ECONOMIST Professor Oliver Saasa says it is difficult to grow an economy in an election year as most government rarely engage in austerity measures.
And former permanent secretary in the Ministry of Finance Felix Nkulukusa says the 2021 budget is an ambitious budget.
Speaking on Capital FM’s Budget and Debt programme, Tuesday, Prof Saasa warned government not to try and appease voters at the expense of drowning the economy.
“The realism is this, we should not try to appease the people so that they vote for us or they prefer you at the expense of drowning the economy. The economy is in dire stress, let’s have it very clearly! We are in a very serious state of affairs at the moment. Playing politics yes, we have elections around the corner, but it is important that post elections, survival must be there. It is irrespective of which politician comes to power. Whoever comes into power must find an economy that they can run,” Prof Saasa said.
He said there was need to channel the little resources available towards the right activities.
“Firstly, let me say this and this is nothing to do with Zambia alone, an election year is a difficult year for any government. In an election year, you rarely see a government engaging in austerity measures. But there must be realism. Much as we are accept that, you have to decide as to what extent can we ignore the austerity measures that are important for us to continue to have that level of comfort from the electorates that they will still vote us, because you cannot get in an election year when you have depleted the revenue base. Look at the FISP programme, everybody tells you that this is one stimulus for small scale farmers to increase productivity; but we know that FISP has failed to make a justified cause for us to continue providing those levels of resources because there is very little money between what government brings on the FISP and the productivity that is anticipated to come from that,” Prof Saasa said.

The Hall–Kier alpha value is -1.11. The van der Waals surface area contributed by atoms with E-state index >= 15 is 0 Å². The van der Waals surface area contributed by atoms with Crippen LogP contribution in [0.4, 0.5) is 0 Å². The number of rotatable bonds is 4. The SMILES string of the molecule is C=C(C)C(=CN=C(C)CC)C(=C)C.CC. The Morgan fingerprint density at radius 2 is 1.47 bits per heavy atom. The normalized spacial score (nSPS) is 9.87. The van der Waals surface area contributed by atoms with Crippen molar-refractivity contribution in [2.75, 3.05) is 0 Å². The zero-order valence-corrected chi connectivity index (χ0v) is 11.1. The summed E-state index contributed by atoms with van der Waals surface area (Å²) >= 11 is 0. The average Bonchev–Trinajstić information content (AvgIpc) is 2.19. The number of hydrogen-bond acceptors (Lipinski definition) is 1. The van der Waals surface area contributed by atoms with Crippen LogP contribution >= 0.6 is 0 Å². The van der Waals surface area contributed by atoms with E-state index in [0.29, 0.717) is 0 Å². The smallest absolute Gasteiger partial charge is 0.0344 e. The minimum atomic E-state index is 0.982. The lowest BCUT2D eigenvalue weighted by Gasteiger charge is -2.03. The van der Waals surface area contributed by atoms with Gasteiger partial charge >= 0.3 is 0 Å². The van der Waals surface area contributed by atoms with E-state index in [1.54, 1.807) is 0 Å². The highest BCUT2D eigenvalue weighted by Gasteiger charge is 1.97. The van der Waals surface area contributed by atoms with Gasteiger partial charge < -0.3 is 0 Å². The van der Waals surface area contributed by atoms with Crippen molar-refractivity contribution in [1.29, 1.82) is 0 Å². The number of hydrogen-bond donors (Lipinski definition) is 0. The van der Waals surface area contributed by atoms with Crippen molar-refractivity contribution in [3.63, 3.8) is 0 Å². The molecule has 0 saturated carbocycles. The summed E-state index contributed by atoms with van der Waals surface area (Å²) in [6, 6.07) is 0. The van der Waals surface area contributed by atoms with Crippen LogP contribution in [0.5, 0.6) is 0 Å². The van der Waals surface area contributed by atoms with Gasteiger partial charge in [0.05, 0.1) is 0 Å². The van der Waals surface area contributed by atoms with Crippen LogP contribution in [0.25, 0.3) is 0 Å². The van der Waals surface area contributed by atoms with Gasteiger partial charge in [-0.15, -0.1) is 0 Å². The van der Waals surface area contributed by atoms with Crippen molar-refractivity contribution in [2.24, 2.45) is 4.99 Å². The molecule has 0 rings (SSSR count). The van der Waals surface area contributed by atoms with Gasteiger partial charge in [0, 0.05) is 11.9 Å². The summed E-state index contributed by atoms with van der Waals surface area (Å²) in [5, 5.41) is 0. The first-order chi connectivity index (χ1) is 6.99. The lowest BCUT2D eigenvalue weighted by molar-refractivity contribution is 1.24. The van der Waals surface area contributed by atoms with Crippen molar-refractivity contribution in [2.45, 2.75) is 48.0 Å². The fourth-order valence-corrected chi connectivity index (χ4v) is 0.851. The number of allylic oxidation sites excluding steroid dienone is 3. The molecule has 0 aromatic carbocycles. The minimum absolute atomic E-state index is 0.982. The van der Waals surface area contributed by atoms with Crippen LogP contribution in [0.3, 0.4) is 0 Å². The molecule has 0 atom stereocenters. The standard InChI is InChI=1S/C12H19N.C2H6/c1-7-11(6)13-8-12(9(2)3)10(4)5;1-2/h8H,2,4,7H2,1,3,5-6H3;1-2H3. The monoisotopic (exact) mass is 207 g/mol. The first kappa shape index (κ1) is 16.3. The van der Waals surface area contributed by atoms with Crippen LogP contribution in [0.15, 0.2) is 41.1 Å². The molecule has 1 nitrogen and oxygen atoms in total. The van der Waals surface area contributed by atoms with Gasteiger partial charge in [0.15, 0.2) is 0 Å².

“So when you move in and increase it several fold as we have done for 2021, you are more or less, for someone in the terraces like me, campaigning. Because essentially what you are saying is that you know that your resource envelope is limited and you also know that the electorates would like to have free handouts. But you know how inefficient that system has been and the efficiency is very fundamental to engineering or bringing the economy back to life. So when you do that, you are putting a price tag that is so high that will compromise the sort of thing you need to do especially in terms of targeting resources where it really matters for the purposes of growing the economy.”
Prof Saasa said the 2021 budget was unrealistic.
“When you look at the 2021 budget in that context, if you ask me, it is unrealistic at different levels. The assumption seems to presuppose something that appears as if the Minister or the Executive have different sets of information and data that we are not privy to. There is a projection of how much will be actually generated from outside, you are talking about borrowing at about 43 percent coming from local and external but you also know how stressed the global economy is. Your credit rating has gone to the dogs so to speak, it is in the junk category, bond holders are not comfortable with the plan that you have given. You have to negotiate hard to bring them on board. You don’t have a stimulus package that brings comfort to the private sector to be able to respond positively especially post COVID because you still need a tax revenue base to continue collecting money for developmental purposes. Essentially, everything looks to be a challenge. What it means is that you were expected to start thinking under these circumstances what assumptions can we make and how realistic should we be,” Prof Saasa said.